Comic Con ticket sales website over capacity after flood of fans request hits ticketing agency —
Who knew Comic Con tickets were going to be popular or hard to get? Try EVERYBODY — except, that is, Comic Con organizers or Ticket Leap, the site the organization chose to have sell tickets for them online. Last year, green celebrities Brad Pitt and Angelina Jolie made a guest appearance at Comic Con to promote her new Angelina Jolie movie SALT and Brad Pitt’s new movie at the time Mastermind, a cartoon with voices of actor Will Ferrell (SNL) and actress Tina Fey (SNL, 30 Rock). This year, fans were super villain peeved when the Comic Con staff had been promoting their pending ticket sales happening on Twitter through @comiccon, and once the waiting was over and the floodgates opened, Ticket Leap (an online Comic Con and other entertainment events ticket seller service) found so many people hit their site that servers actually crashed.
For fans who know about Science Fictions and comic books, they might not always know the back end of website tech. If a site is on a shared server, very often more than 20 hits in one minute will cause a server to time out. Why? Because the host server will only allow so many hits per minute on a shared server. If a website is on a dedicated server, meaning that a website has a server that is only on call to provide users access to a website, then it can handle far more requests to the service per minute — in the hundreds never being a bother unless something is set up wrong by the host on the back end. However, in a real traffic surge — a larger system is required, as a small dedicated server can handle a lot of hits over a period of time during any hour but not a traffic surge in the thousands over the course of several minutes.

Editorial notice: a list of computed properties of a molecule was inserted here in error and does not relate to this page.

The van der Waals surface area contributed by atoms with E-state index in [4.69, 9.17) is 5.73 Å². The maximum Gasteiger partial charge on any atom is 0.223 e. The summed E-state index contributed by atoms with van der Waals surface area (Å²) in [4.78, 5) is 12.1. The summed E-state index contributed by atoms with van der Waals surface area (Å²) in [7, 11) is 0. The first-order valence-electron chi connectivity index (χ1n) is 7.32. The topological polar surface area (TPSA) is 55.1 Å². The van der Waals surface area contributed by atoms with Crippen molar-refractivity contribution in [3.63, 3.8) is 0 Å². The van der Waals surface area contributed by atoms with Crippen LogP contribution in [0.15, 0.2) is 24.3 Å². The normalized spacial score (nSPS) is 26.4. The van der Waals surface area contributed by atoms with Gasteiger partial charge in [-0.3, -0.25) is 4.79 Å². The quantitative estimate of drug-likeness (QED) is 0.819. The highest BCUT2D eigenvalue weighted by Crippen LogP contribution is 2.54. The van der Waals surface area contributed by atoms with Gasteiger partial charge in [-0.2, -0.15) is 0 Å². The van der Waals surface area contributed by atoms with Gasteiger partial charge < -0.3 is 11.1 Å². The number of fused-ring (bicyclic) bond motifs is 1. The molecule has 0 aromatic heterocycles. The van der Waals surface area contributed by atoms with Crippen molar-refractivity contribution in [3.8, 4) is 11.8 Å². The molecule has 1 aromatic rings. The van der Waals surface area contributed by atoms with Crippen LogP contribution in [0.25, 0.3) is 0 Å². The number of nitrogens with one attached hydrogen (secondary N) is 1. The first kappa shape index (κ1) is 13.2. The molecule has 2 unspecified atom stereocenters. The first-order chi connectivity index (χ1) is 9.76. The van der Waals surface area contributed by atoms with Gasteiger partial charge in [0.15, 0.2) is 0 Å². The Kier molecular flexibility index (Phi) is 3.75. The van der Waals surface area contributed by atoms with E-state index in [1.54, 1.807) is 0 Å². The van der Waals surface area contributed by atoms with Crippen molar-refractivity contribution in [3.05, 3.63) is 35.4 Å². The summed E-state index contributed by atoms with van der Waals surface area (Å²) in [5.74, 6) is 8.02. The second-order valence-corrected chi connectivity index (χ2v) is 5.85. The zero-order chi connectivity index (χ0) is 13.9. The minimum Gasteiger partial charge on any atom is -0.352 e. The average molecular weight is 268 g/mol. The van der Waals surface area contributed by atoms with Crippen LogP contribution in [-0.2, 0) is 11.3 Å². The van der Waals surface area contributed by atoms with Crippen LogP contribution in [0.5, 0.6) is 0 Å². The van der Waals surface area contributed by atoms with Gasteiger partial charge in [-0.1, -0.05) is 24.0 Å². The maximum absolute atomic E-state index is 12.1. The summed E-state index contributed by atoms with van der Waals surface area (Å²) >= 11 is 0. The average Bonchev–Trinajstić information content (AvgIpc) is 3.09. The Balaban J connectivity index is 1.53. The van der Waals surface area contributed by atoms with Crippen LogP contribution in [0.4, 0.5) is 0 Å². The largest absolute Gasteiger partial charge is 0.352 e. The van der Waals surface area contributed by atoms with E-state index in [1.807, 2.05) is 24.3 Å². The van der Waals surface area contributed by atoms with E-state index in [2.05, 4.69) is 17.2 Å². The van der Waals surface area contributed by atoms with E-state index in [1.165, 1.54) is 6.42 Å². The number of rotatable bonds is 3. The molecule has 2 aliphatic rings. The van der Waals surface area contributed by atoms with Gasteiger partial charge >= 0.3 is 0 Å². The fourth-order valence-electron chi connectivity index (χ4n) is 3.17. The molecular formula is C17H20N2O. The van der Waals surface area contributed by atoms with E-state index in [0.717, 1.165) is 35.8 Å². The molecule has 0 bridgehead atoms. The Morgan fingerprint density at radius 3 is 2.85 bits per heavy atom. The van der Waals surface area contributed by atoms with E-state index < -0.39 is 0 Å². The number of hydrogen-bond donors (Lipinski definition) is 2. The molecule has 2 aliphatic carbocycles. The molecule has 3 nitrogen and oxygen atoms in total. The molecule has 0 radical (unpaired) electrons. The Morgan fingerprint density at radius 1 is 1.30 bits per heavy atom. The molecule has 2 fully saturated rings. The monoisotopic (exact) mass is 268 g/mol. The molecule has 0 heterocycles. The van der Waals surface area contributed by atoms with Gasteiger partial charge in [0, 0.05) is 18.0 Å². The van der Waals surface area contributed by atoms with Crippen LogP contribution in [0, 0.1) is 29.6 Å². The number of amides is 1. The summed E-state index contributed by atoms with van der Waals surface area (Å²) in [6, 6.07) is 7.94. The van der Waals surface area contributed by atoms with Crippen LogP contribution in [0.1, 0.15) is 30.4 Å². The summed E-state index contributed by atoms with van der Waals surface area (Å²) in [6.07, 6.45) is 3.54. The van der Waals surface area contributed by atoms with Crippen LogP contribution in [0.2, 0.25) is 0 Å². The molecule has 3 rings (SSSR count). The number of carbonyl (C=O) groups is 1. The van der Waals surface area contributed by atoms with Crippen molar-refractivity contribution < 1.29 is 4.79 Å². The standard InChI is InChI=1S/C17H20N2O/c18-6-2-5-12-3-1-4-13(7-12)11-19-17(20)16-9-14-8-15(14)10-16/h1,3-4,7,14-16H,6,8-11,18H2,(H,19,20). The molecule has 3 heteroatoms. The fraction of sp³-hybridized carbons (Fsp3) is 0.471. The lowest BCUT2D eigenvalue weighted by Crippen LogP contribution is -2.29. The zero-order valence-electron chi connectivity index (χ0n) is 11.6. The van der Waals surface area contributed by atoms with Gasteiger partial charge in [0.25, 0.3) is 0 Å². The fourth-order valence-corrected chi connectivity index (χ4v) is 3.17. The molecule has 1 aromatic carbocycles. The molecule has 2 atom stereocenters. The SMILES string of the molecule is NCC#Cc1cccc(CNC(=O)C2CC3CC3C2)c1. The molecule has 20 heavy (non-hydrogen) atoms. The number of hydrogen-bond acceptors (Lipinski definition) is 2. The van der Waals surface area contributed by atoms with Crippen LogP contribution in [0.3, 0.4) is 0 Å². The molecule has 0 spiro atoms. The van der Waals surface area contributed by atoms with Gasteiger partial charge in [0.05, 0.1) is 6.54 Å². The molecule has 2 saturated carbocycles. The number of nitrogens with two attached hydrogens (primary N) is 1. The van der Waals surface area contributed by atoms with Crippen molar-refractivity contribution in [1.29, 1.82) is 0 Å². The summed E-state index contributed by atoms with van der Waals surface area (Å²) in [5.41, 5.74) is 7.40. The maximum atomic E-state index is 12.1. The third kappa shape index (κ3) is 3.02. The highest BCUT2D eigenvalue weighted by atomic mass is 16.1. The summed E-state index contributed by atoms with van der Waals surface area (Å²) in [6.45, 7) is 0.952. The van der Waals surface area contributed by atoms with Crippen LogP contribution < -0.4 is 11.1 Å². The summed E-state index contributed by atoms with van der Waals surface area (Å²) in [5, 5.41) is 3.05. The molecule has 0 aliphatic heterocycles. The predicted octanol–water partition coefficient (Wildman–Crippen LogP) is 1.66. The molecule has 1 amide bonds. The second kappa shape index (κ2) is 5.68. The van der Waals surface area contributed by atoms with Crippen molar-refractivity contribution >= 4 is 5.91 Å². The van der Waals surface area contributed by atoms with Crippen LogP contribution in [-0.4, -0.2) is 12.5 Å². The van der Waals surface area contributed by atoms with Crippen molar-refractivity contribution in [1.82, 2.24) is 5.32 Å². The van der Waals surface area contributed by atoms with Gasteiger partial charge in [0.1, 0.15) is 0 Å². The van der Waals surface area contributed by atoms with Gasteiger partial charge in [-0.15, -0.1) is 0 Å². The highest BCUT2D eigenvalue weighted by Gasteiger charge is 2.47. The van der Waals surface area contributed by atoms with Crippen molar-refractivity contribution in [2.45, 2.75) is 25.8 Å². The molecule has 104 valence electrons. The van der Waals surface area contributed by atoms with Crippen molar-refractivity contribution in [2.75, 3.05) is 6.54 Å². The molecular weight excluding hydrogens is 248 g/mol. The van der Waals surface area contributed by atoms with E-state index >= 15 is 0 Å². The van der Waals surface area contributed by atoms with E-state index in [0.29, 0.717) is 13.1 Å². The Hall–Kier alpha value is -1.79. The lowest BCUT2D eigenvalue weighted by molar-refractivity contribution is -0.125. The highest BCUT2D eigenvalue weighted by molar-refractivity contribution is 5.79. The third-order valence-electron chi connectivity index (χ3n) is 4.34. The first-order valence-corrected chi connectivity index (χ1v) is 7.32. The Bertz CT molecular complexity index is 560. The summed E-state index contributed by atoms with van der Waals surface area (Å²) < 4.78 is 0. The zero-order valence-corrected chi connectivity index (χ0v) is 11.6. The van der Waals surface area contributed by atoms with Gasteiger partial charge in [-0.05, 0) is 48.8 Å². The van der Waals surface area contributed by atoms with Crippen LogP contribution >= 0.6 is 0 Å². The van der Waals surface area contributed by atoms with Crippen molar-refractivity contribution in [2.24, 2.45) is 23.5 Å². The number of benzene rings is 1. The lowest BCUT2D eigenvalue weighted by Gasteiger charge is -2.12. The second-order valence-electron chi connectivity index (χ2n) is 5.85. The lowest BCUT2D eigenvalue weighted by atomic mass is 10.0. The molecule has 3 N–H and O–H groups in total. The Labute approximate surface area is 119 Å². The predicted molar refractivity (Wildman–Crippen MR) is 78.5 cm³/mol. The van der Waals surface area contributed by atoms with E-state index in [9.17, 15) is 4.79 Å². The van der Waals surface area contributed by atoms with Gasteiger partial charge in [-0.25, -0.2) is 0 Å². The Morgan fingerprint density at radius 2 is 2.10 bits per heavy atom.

To have a ticket seller site requires tremendous resources from a server system. It looks on the surface like Ticket Leap should have planned in advance for the Comic Con ticket sales surge when they bid to win the contract and offered to increase their server resources for the first few weeks of the Comic Con ticket sales process.
While fans are mad they have had to wait, the lucky ones who were patient enough to stick with the process of reloading their computer screen with the hopes of making a steady connection and actually were able to buy tickets to Comic Con 2011 were elated.
Regarding the Comic Con 2011 history and ticket debacle, SF Gate reported the following:
Comic Con 2011 is coming again to San Diego July 21st through July 24th, and registration for single-and-up-to 4-day ticket “badges” went on sale this morning.
If you don’t know what “Comic Con” is, and wonder what the fuss is about, it’s a 42-year old comic book convention that got huge over the last 12-years with the merging of comic and movie efforts, then went into orbit over the last 5-years with the growth of digital media and it’s social media component. Last year, the event drew over 120,000 people, and it looks to break that number in 2011.
Comic Con reps announced the action on Twitter, then watched in horror as the online ticket sales service provider named TicketLeap.com, fell into a ditch. Overwhelmed with visitors trying to snap up badges. Eventually, #sdcc – or “San Diego Comic Con” – became a Twitter Topic Trend.